Doximity IPO: Everything you need to know about Doximity

Doximity proceeded to an IPO in June 2021 on the New York stock exchange. It has found a niche as the LinkedIn of the medical profession and has grown rapidly while regularly posting strong profits. Here's a look at how it got to where it is now and what the future may hold.

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What does Doximity do?

Doximity has been described as a "LinkedIn for doctors". Reuters says its 1.8 million members represent a remarkable 80% of doctors in the United States. It provides a range of services that facilitate:

Doctor-to-patient contact, via one-tap video calling:

  • A search facility that allows doctors to find other medical professionals in seconds
  • A user-friendly news and research facility
  • A "fax without a fax machine" facility

Its pledge to house what it calls a "Universal Clinician Directory" is perhaps its most powerful aspect and the idea is that no doctor should ever have to "Google another provider again."

Doximity was launched in San Francisco in March 2011 on the back of $10.8 million in venture capital funding. It took in further investment of $17 million in September 2012 and $54 million in April 2014.

How did Doximity proceed to an IPO?

In its fiscal year ending March 2021, with a full year of pandemic-enforced remote contacts between doctors and patients, Doximity revenues proved spectacular. They jumped by 78% to $206 million while net income jumped 70% to $50 million.

It appeared to the company's founders that now was the perfect time to invite investment from the public. However, when unveiling its IPO prospectus in May 2021, Doximity announced it would allocate up to 15% of shares in the offering to doctors through a "reserved share program."

That meant eligible doctors would have stock reserved for them at the price as a select group of institutional investors. Uber and Airbnb had similar schemes to enable the people who had helped build their networks - drivers and property owners - preferential terms.

The IPO could barely have been more of a success. Its blockbuster public debut on June 24 saw shares opening more than 58% above their offer price. The stock, trading under the ticker symbol “DOCS”, closed at $53, up 104%, on its first day, valuing the company at $7 billion.

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What has happened to Doximity's shares post-IPO?

Doximity stock continued to perform strongly to the end of June, hitting $58.35 on June 28 before some profits were locked in during early July. However there was no indication at this point that the stock was overvalued: it nosed up again on July 7, just shy of the $50 mark.

Does Doximity make a profit?

Doximity has achieved a rare double in the world of tech start-ups: rapid growth and strong profits. It does through managing operations in a sober fashion, resisting spending excessive capital while it works out how to retain profitability at each stage of its growth.

One could argue that it is a good example of a scalable business model.

Doximity retains growth and profitability by keeping marketing and sales expenses low and did not need to use the money it raised in 2014.

It uses "the rule of 60" to ensure it chalks up profits annually. This states that the sum of the revenue growth rate and profit margin must be greater than 60. In the fiscal year ending March 2021 its rule of 60 calculation amounted to 102 — 78% revenue growth plus a 24% net margin.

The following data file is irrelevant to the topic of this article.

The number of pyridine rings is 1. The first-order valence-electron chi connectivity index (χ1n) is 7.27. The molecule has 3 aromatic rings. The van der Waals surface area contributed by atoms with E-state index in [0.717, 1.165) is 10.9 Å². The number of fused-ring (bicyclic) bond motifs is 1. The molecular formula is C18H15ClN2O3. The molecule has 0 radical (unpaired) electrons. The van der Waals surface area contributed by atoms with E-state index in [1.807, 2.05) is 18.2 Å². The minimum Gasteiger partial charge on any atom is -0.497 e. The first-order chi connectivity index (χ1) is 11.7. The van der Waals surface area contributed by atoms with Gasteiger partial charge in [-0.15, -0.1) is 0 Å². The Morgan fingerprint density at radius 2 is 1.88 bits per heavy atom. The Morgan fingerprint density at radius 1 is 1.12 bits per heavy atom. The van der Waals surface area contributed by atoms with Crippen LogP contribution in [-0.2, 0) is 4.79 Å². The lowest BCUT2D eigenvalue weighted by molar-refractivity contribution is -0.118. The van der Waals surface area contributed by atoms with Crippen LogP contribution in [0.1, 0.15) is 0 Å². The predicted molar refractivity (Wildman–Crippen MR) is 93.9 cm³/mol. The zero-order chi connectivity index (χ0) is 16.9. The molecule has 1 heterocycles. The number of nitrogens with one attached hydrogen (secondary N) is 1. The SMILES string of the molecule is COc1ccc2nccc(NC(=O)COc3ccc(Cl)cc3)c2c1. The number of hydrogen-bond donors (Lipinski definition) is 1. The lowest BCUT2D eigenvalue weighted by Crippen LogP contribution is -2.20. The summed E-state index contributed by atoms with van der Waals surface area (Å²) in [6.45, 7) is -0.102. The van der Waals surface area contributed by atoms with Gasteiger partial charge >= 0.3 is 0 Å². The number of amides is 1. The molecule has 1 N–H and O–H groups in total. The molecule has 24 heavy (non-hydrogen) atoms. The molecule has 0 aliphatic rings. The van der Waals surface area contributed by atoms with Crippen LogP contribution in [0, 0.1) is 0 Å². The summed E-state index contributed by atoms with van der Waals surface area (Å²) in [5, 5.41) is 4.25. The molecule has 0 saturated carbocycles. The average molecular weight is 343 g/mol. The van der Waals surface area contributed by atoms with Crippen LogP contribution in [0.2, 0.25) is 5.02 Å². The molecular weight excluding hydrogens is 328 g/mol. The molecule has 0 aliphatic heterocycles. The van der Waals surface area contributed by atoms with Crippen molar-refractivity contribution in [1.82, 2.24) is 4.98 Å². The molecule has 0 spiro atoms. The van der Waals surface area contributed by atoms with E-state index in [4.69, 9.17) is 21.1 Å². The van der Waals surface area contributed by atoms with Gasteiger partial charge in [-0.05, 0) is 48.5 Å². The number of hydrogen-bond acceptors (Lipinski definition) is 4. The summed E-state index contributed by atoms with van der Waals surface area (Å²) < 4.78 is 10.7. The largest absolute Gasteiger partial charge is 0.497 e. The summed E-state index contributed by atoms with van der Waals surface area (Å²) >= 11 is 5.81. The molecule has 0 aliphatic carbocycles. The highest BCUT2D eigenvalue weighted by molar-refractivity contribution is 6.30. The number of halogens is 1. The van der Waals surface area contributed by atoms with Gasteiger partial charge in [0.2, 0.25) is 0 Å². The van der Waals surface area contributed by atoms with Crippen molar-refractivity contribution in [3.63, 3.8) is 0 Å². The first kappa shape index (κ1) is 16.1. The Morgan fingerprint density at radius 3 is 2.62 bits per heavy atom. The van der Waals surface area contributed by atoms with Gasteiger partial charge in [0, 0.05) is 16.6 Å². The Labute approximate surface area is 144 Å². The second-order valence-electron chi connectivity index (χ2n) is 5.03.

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How does Doximity make money?

Most of Doximity's money comes from ad revenue. Specifically, drug makers, many of whom have marketing budget to spend in the light of the pandemic, are keen to use such a strongly targeted platform to peddle their wares. Doximity estimates this market to be a $7.3 billion opportunity.

And the good news for shareholders is that it is very hard for anyone else to just wade into the market owing to laws concerning the handling of medical information and verification of doctors.

Interestingly, the markets for recruiting doctors and telehealth - video consultations and the ilk - are even larger — but are much more competitive because both are less heavily regulated.

What is the business strategy of Doximity?

Clearly, investors should carefully consider whether Doximity can sustain its rapid growth before deciding whether its stock should be bought or sold.

CEO Jeff Tangney has already warned that the 2020-21 numbers cannot be realistically repeated. But he still expects another 10 years of high growth.

Outlining his plans to, he explained: "Our net retention — upsell minus churn — is up 53%. We land and expand. This year we sign up the vascular surgery department. We walk to the next floor and sign up neurosurgery and orthopedic surgery.

"We have a master service agreement which incorporates a reference selling model and makes it less costly to add a new department after the initial sale."

Of course, such a successful IPO equates to some handy cash in the bank.

But it's not going to be spent any time soon. Tangney said: "We will not bet the farm. We will not acquire for revenue. Our largest customer provides us $24 million in revenue, 80% more than in 2020.

"The proceeds are mattress money. We might use it to acquihire [the practice of acquiring companies primarily to recruits its employees, rather than gain control of its products]."

Who are the senior staff at Doximity?

  • Jeff Tangney, co-founder and CEO
  • Shari Buck, co-founder and SVP People & Ops
  • Nate Gross, MD, co-founder and chief strategy officer
  • Anna Bryson, chief financial officer
  • Joe Kleine, chief commercial officer
  • Jey Balachandran, chief technology officer

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